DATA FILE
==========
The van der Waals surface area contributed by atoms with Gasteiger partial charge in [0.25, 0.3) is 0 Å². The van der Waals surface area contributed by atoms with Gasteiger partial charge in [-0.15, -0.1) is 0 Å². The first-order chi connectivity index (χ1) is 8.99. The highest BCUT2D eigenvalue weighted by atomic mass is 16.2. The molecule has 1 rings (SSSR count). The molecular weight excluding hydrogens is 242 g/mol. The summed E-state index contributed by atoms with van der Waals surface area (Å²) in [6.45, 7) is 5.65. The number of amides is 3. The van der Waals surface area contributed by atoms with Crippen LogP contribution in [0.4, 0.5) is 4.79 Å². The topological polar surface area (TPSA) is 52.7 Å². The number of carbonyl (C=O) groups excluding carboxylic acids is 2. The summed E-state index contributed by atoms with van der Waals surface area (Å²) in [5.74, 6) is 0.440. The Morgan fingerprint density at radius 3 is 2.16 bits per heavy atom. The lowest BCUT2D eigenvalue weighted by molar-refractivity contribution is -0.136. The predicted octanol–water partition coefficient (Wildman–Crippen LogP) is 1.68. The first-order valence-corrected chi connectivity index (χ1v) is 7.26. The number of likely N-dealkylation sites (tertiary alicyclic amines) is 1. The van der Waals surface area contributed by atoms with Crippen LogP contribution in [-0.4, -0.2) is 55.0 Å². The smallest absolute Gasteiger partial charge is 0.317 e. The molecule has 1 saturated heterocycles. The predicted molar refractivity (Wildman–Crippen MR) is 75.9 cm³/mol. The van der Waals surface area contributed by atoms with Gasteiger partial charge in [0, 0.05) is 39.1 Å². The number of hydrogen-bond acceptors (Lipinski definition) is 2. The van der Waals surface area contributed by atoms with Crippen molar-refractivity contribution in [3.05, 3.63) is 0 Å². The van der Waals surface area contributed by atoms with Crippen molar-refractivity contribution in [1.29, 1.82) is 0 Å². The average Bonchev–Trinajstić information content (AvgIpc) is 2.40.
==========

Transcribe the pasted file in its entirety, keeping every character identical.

The van der Waals surface area contributed by atoms with Gasteiger partial charge in [0.25, 0.3) is 0 Å². The van der Waals surface area contributed by atoms with Gasteiger partial charge in [-0.15, -0.1) is 0 Å². The first-order chi connectivity index (χ1) is 8.99. The highest BCUT2D eigenvalue weighted by atomic mass is 16.2. The molecule has 1 rings (SSSR count). The molecular weight excluding hydrogens is 242 g/mol. The summed E-state index contributed by atoms with van der Waals surface area (Å²) in [6.45, 7) is 5.65. The number of amides is 3. The van der Waals surface area contributed by atoms with Crippen LogP contribution in [0.4, 0.5) is 4.79 Å². The topological polar surface area (TPSA) is 52.7 Å². The number of carbonyl (C=O) groups excluding carboxylic acids is 2. The summed E-state index contributed by atoms with van der Waals surface area (Å²) in [5.74, 6) is 0.440. The Morgan fingerprint density at radius 3 is 2.16 bits per heavy atom. The lowest BCUT2D eigenvalue weighted by molar-refractivity contribution is -0.136. The predicted octanol–water partition coefficient (Wildman–Crippen LogP) is 1.68. The first-order valence-corrected chi connectivity index (χ1v) is 7.26. The number of likely N-dealkylation sites (tertiary alicyclic amines) is 1. The van der Waals surface area contributed by atoms with Crippen LogP contribution in [-0.4, -0.2) is 55.0 Å². The smallest absolute Gasteiger partial charge is 0.317 e. The molecule has 1 saturated heterocycles. The predicted molar refractivity (Wildman–Crippen MR) is 75.9 cm³/mol. The van der Waals surface area contributed by atoms with Gasteiger partial charge in [0, 0.05) is 39.1 Å². The number of hydrogen-bond acceptors (Lipinski definition) is 2. The van der Waals surface area contributed by atoms with Crippen molar-refractivity contribution in [3.05, 3.63) is 0 Å². The van der Waals surface area contributed by atoms with Crippen molar-refractivity contribution in [1.29, 1.82) is 0 Å². The average Bonchev–Trinajstić information content (AvgIpc) is 2.40.